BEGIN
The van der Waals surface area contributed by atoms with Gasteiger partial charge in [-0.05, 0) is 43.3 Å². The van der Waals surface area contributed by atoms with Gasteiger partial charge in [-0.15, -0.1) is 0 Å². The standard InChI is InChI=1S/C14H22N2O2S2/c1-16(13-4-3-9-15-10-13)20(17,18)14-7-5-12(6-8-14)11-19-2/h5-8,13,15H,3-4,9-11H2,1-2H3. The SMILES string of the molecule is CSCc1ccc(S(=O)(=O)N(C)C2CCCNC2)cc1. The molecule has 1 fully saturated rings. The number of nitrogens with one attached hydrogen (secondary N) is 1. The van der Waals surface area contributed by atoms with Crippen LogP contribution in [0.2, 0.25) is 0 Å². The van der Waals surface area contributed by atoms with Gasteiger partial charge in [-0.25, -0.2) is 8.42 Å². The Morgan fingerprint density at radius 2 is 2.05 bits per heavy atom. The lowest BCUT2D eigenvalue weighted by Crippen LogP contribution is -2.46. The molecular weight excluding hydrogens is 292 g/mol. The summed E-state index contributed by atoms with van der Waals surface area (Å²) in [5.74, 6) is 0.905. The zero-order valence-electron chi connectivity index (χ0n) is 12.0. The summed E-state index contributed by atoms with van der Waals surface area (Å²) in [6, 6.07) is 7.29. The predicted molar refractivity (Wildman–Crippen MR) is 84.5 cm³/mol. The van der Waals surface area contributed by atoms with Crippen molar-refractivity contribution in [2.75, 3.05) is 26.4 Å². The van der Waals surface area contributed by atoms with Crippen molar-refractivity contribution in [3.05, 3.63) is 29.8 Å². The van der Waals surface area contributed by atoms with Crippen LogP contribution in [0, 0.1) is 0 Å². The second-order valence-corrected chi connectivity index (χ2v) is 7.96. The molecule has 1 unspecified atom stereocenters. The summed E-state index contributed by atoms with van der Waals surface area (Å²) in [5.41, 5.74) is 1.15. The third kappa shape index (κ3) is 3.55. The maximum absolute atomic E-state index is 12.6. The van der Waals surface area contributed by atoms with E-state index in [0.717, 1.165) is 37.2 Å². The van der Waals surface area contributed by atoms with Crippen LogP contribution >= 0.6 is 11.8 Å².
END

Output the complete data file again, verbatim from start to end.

The van der Waals surface area contributed by atoms with Gasteiger partial charge in [-0.05, 0) is 43.3 Å². The van der Waals surface area contributed by atoms with Gasteiger partial charge in [-0.15, -0.1) is 0 Å². The standard InChI is InChI=1S/C14H22N2O2S2/c1-16(13-4-3-9-15-10-13)20(17,18)14-7-5-12(6-8-14)11-19-2/h5-8,13,15H,3-4,9-11H2,1-2H3. The SMILES string of the molecule is CSCc1ccc(S(=O)(=O)N(C)C2CCCNC2)cc1. The molecule has 1 fully saturated rings. The number of nitrogens with one attached hydrogen (secondary N) is 1. The van der Waals surface area contributed by atoms with Crippen LogP contribution in [0.2, 0.25) is 0 Å². The van der Waals surface area contributed by atoms with Gasteiger partial charge in [-0.25, -0.2) is 8.42 Å². The Morgan fingerprint density at radius 2 is 2.05 bits per heavy atom. The lowest BCUT2D eigenvalue weighted by Crippen LogP contribution is -2.46. The molecular weight excluding hydrogens is 292 g/mol. The summed E-state index contributed by atoms with van der Waals surface area (Å²) in [5.74, 6) is 0.905. The zero-order valence-electron chi connectivity index (χ0n) is 12.0. The summed E-state index contributed by atoms with van der Waals surface area (Å²) in [6, 6.07) is 7.29. The predicted molar refractivity (Wildman–Crippen MR) is 84.5 cm³/mol. The van der Waals surface area contributed by atoms with Crippen molar-refractivity contribution in [2.75, 3.05) is 26.4 Å². The van der Waals surface area contributed by atoms with Crippen molar-refractivity contribution in [3.05, 3.63) is 29.8 Å². The van der Waals surface area contributed by atoms with Crippen LogP contribution in [0, 0.1) is 0 Å². The second-order valence-corrected chi connectivity index (χ2v) is 7.96. The molecule has 1 unspecified atom stereocenters. The summed E-state index contributed by atoms with van der Waals surface area (Å²) in [5.41, 5.74) is 1.15. The third kappa shape index (κ3) is 3.55. The maximum absolute atomic E-state index is 12.6. The van der Waals surface area contributed by atoms with E-state index in [0.717, 1.165) is 37.2 Å². The van der Waals surface area contributed by atoms with Crippen LogP contribution >= 0.6 is 11.8 Å².